People are leaving hospital too soon – but is it always acute care that they need?

December 12th, 2017 by Rachael Byrne, Executive Director of New Models of Care in Care and Support blog

Home View customers enjoing the facilities

Figures released by Mind this month show that many people with mental health problems feel that they are being discharged from hospital too soon.

Imagine the situation. Having been at crisis point, you are admitted for acute inpatient care, recovering gradually with daily support. You’re growing in confidence, trusting those around you, the medication is beginning to stabilise and then, all of a sudden, you’re being discharged and heading home to an empty house. There’s nobody to turn to for reassurance when the symptoms flare up.

Or perhaps you do have loved ones at home, but they, too, are nervous about doing the right thing and providing the right kind of support. They also feel scared and isolated.

Being in the early stages of recovery, you’re still vulnerable. The stress builds back up, the symptoms return, and you feel isolated in terms of your care. You’re close to crisis point – again.

The problem is, it’s not ideal for people to stay in hospital for longer than required. That can create its own set of problems. It can inhibit recovery because there is little opportunity to ease back into day-to-day life.

So perhaps it’s not as clear cut as people needing to be in hospital, or being well enough to embrace total independence. Perhaps we need a stepping stone – a way to continue a journey to recovery with levels of support decreasing gradually, at a suitable pace.

We know that there is also a hospital bed crisis, that some people are stuck in hospital for longer than they need to be. Some can’t secure a bed, and others are, as Mind’s research shows, leaving too soon.

Supported housing services – specifically step-down services, like Home View in Blackpool, a partnership between Home Group and Lancashire Care Trust – bridge the gap. But they, too, have had to face their own set of challenges. Not least the uncertainty that we in the housing sector faced for over 18 months relating to the proposed funding caps that would limit the sustainability of services.

But thankfully, October’s announcement that this cap would not apply to such services has recognised the vital role of supported housing. On top of this, we know that NHS England’s very own mental health lead, Claire Murdoch, is a great advocate for the role of supported housing in health and wellbeing too.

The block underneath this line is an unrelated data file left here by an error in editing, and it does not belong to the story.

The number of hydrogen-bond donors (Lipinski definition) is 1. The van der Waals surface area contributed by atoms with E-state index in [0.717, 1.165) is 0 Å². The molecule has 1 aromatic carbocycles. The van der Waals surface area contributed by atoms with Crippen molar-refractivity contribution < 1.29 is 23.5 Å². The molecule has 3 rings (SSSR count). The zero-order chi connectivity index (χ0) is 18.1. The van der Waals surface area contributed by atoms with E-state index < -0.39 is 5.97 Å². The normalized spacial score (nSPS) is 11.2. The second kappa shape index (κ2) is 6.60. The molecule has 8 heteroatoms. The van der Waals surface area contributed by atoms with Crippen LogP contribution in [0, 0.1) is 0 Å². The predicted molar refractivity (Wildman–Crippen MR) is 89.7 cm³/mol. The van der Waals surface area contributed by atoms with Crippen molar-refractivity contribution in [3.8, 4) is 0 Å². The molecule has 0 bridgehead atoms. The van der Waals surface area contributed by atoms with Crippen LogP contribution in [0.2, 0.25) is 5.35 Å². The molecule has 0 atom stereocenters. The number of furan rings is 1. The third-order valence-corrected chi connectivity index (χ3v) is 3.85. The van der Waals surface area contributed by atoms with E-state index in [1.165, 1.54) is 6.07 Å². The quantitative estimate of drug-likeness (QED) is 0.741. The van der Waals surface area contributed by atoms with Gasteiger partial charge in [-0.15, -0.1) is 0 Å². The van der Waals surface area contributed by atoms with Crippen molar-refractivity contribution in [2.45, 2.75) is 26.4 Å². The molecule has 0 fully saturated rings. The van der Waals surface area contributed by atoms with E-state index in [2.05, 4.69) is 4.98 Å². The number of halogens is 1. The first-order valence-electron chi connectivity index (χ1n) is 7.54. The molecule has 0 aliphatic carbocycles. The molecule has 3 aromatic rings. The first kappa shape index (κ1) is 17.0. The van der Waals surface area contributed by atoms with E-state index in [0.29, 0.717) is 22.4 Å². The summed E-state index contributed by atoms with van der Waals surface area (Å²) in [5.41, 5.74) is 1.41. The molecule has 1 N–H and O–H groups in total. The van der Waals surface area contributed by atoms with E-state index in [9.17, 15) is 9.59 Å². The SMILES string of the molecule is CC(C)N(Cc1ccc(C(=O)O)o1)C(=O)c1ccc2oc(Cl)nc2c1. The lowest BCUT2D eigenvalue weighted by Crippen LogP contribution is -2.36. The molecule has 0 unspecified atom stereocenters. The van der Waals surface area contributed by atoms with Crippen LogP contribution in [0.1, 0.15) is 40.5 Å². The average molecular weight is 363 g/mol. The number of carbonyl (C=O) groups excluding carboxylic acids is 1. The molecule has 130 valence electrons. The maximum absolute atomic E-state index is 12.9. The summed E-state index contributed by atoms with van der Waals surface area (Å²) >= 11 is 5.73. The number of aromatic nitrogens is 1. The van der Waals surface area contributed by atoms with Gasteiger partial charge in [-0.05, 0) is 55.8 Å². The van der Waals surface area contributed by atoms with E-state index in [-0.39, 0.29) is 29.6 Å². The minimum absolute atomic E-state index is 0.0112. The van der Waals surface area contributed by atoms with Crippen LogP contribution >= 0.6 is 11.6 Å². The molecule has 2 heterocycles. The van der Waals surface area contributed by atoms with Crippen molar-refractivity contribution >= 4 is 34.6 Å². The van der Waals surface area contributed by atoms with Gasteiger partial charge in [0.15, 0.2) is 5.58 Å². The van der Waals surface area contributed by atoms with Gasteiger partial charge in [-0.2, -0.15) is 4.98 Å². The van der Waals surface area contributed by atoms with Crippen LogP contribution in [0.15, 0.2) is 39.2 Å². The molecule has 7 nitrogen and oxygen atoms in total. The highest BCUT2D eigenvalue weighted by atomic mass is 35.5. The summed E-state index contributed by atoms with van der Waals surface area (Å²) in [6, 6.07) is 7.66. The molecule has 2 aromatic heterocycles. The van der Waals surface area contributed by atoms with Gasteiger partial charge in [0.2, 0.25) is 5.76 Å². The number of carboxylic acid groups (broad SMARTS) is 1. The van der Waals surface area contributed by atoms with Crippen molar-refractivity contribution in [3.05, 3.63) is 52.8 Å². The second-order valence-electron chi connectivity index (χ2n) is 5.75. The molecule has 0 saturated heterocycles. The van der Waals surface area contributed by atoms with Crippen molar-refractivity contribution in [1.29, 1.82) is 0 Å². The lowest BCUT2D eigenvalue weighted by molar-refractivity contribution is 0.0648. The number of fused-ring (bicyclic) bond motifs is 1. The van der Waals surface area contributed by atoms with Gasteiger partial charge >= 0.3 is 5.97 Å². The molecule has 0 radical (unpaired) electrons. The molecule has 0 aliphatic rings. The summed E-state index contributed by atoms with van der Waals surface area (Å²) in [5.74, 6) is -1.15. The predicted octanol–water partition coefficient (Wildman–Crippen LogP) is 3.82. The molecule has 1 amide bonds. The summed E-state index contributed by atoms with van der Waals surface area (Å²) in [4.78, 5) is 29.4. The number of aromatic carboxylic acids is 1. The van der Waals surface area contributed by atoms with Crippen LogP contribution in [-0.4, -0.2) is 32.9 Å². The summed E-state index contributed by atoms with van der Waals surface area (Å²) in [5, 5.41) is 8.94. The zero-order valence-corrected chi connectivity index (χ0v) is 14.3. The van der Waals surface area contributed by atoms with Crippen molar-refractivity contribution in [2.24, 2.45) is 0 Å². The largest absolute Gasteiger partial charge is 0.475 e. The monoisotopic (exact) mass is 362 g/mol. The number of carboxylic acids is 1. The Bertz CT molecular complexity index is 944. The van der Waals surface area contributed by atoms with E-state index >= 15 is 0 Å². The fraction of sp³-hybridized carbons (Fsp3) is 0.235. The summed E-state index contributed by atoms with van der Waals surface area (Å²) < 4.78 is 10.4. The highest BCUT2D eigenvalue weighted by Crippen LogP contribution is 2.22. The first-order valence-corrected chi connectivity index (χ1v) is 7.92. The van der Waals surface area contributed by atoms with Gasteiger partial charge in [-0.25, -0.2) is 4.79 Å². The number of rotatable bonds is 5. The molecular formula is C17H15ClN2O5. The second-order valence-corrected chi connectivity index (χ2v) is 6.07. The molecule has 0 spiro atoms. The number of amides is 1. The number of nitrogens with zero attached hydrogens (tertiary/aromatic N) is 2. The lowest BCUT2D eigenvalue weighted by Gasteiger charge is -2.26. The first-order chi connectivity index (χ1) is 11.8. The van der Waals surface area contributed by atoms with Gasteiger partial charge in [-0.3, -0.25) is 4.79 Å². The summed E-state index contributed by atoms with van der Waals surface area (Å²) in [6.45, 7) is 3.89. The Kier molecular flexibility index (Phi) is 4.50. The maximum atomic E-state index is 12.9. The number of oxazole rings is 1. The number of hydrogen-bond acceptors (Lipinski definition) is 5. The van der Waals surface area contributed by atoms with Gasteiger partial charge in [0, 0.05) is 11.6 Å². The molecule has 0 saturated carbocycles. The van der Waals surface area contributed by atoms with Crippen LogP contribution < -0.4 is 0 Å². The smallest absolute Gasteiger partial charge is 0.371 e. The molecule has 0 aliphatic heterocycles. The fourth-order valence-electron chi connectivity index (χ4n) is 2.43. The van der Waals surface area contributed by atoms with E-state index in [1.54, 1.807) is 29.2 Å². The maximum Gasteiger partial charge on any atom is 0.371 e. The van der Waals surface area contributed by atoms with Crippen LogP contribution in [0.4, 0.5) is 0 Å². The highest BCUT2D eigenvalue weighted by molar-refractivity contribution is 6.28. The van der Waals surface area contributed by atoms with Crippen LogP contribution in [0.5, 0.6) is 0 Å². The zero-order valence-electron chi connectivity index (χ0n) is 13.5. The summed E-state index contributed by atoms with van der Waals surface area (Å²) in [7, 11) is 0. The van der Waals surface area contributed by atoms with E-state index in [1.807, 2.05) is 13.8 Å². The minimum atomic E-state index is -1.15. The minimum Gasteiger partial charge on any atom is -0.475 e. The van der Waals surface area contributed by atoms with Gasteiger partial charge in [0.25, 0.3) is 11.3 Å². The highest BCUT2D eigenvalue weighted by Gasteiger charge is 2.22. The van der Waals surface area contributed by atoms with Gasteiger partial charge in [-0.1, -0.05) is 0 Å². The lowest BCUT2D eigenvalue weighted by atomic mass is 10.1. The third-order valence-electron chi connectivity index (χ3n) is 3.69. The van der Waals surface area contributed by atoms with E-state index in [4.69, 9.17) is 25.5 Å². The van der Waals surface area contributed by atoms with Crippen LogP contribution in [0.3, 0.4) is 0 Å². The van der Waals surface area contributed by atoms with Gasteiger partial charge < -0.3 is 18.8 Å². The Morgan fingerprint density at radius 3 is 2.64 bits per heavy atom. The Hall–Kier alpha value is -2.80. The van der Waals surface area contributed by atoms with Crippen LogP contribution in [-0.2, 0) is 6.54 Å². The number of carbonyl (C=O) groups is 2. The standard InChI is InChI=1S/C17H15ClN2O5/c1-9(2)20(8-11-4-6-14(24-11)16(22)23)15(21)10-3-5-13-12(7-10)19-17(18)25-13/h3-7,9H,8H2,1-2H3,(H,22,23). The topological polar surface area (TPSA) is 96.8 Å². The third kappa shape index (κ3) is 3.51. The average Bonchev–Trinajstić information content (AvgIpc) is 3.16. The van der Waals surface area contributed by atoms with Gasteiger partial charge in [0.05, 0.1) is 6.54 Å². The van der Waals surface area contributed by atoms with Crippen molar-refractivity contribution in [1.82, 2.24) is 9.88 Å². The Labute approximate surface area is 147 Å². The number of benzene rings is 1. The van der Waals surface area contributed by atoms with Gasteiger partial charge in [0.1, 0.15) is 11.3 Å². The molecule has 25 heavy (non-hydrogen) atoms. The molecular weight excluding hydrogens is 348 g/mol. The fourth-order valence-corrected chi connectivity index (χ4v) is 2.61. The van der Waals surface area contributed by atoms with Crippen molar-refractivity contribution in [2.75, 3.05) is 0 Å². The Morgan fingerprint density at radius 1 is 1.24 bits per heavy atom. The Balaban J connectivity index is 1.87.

Denise Welch with Home View customers

Home Group’s mental health ambassador, Denise Welch, strikes a pose with customers and colleagues at Home View

But acknowledgement, on its own, isn’t enough. Both the housing sector and the NHS need to take action at all levels to bring these services to fruition. We’ve been given the approval, now we need to make it happen.

At Home Group, for example, we have invested in clinical governance expertise to make us a more fit-for-purpose partner for the NHS. We are investing in skills development and further recruitment, as well as designing buildings that promote wellbeing.

In health, leaders obviously see the potential. But we need conversations to happen at a local level too. After all, it’s not up to the patients, who may still be vulnerable, to seek out services and join the dots. We need longer-term holistic approaches. For mental health trusts to link in with housing providers and look at bespoke solutions to local needs. Are people stuck in hospital? Are people having to leave the area for a hospital bed? Are people stuck in the revolving door of crisis – hospital – home and back again, because they don’t have the right level of support?

We are moving into a new year with new budgets and recent policy changes that enable, rather than inhibit, the positive development of supported services. And we have a duty to make this happen. In my view, our New Year’s resolution should be to take action while we can. To get those services ready as quickly as possible, and to help people to finally sustain their health and wellbeing and progress onto the next stage of their journey to independence.